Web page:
Up until 1980, Kramer did not consider himself an activist. Then his friends started to get sick. And then they started to die. HIV/AIDS began to cut a path across the country, but it burned hottest in the gay community. Ronald Reagan was the president, and he could not have cared less. One could say that this is when Larry Kramer became Larry Kramer. When Kramer wrote, it was typically essays on what AIDS was doing to his friends and gay men across the country. He also became a defiant orator who would rail against the Reagan Administration and its disregard for the mounting deaths of those afflicted. “Like a man possessed” is an overused and often silly cliche, but, thinking about Larry Kramer, I can come up with no better phrase.

Kramer’s abrasive nature was difficult for even his fellow advocates and partners in the Gay Men’s Health Crisis (GMHC) group he created in 1981. After Kramer turned his ire towards NYC Mayor Ed Koch in 1984, comparing his weak response to the crisis as being tantamount to murder, the GMHC kicked him out.

After his unceremonious removal from the GMHC, Kramer fled to Europe where he visited the Nazi concentration camp Dachau in Germany. After learning that the camp had started in 1933—eight years before the United States entered the war—and no one objected to its creation, he found the inspiration for his greatest work, the 1985 play, The Normal Heart. A landmark of partial biography, journalism, and riveting human drama, The Normal Heart covers the AIDS crisis from 1981 to 1984 through the eyes of its protagonist (and Kramer stand-in) Ned Weeks. It was something more than a play. It was a document filled with anger, grief, and in its own blunt way, a shattering beauty.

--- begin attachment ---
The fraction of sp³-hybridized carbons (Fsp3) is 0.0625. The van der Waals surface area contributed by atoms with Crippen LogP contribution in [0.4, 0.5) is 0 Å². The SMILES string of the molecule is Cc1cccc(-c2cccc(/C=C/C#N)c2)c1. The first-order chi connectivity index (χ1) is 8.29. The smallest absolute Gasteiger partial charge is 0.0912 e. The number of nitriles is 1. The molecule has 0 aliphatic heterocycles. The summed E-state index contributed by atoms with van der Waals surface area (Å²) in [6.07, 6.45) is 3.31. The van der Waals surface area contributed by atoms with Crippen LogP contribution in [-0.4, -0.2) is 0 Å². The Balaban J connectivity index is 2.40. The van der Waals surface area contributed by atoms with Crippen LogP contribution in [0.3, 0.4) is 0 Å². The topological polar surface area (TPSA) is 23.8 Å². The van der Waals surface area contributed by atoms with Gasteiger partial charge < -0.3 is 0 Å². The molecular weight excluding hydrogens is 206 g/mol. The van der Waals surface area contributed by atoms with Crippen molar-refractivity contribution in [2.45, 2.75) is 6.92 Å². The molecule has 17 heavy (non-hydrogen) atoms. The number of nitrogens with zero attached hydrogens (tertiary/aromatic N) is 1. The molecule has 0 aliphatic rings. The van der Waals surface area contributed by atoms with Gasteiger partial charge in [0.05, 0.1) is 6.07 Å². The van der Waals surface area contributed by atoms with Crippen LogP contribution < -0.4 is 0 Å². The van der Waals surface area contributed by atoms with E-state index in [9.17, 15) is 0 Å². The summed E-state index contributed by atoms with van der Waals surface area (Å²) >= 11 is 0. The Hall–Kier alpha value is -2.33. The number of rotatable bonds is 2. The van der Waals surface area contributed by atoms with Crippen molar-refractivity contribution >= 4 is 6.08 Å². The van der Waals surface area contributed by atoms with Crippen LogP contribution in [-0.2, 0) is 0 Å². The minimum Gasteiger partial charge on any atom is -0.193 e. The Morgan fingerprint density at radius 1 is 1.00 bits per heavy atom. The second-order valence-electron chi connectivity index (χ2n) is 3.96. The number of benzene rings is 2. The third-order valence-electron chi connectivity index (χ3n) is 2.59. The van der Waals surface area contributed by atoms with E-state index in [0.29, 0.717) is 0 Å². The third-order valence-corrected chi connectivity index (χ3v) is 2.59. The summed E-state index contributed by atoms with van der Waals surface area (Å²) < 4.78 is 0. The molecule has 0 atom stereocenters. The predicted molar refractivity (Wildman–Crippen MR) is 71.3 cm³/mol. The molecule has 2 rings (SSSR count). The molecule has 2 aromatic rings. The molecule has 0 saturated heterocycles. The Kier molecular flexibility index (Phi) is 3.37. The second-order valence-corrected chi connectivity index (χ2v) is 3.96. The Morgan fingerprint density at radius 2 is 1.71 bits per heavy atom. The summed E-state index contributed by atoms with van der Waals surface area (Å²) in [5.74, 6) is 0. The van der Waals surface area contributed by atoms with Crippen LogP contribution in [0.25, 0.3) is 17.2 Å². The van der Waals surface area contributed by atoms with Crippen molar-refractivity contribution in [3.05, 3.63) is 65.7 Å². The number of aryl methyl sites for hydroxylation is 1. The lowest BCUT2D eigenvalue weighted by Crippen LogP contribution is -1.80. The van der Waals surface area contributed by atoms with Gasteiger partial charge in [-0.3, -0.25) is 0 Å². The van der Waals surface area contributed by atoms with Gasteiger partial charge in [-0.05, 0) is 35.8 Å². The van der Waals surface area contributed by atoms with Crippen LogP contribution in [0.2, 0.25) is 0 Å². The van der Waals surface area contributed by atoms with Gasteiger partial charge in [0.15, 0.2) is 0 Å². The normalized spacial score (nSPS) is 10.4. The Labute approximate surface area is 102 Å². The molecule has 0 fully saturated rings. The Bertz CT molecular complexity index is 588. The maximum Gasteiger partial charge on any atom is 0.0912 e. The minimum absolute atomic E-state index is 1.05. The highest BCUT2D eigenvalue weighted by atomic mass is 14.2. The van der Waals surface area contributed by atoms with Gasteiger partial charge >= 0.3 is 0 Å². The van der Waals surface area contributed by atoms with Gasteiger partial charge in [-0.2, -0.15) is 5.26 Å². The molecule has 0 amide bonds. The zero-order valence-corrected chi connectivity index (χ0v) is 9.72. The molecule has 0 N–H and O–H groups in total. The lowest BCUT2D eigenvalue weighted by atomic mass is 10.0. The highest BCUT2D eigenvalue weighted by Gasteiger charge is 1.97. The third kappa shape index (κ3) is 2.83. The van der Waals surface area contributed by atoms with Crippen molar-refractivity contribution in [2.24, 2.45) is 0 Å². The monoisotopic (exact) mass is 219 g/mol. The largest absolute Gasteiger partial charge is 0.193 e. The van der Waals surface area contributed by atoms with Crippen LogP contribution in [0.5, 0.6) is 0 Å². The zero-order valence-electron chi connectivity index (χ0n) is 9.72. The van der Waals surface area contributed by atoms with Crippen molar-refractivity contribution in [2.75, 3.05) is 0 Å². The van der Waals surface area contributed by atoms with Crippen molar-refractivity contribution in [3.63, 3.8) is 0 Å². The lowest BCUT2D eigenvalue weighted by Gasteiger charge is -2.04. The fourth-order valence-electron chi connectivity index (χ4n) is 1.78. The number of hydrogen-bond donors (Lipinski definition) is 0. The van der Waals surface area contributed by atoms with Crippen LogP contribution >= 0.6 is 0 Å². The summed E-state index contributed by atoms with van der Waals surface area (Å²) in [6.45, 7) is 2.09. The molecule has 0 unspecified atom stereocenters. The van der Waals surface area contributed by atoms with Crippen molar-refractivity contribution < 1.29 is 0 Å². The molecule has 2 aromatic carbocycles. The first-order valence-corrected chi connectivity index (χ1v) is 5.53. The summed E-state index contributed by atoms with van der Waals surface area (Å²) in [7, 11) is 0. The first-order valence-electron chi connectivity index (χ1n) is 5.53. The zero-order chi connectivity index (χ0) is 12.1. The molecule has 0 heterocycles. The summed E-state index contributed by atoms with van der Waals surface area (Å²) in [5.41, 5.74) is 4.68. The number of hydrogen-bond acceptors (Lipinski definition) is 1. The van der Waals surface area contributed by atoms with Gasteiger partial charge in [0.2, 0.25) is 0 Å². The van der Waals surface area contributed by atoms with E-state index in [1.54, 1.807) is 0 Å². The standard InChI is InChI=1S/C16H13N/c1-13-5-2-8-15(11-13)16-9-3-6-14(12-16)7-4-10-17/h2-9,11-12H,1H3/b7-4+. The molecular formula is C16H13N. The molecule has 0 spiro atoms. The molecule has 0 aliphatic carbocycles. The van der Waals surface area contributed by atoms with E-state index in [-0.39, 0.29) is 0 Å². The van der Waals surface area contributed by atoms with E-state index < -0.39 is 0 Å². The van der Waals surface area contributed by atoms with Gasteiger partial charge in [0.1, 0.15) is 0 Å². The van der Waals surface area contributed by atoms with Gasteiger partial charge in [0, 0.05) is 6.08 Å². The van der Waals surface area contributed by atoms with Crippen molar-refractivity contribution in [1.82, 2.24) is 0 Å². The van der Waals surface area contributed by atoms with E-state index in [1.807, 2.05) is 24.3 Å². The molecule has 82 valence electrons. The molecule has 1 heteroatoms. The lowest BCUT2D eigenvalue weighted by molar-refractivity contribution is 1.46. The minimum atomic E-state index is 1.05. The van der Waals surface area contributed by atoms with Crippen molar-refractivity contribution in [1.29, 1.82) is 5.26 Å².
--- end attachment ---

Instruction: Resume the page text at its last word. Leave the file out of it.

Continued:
The reviews were rapturous, but the impact was something greater—it took to task all those who knew and did nothing. It was a ferocious and anguished wail that came from some place deeper than the soul. The Normal Heart was the essence of Larry Kramer’s being.

Hi 1988 play, Just Say No, A Play About A Farce was also AIDS-themed and well received. His collection of writings, Reports from the Holocaust: The Making of an AIDS Activist was published the next year and again made the connection to Germany in the 1930s and ’40s. In Reports, Kramer took his own community to task, saying:

“I must put back something into this world for my own life, which is worth a tremendous amount. By not putting back, you are saying that your lives are worth shit, and that we deserve to die, and that the deaths of all our friends and lovers have amounted to nothing.”

Kramer’s next play, The Destiny of Me, served as a sequel to The Normal Heart, chronicling Ned Weeks’ efforts to find a cure for AIDS. It was nominated for the Pulitzer Prize and won two Obies.

When Ryan Murphy decided to do a TV movie of The Normal Heart starring Mark Ruffalo in 2014, Kramer adapted his play for the film. Murphy’s film was nominated for nine Emmys, winning for Best Television Movie.

Kramer continued to write and remained an activist for all of his days. Just this year, despite dealing with great infirmity (he was diagnosed as HIV positive in 1988), Kramer had begun writing a play called An Army Of Lovers Must Not Die, based on the unfolding COVID-19 Pandemic, this generation’s own plague. I’m not certain how far Kramer got before succumbing to pneumonia, but I am certain that whatever words he had spilled onto the page were written in fire.

Larry Kramer died today. He was 84 years old.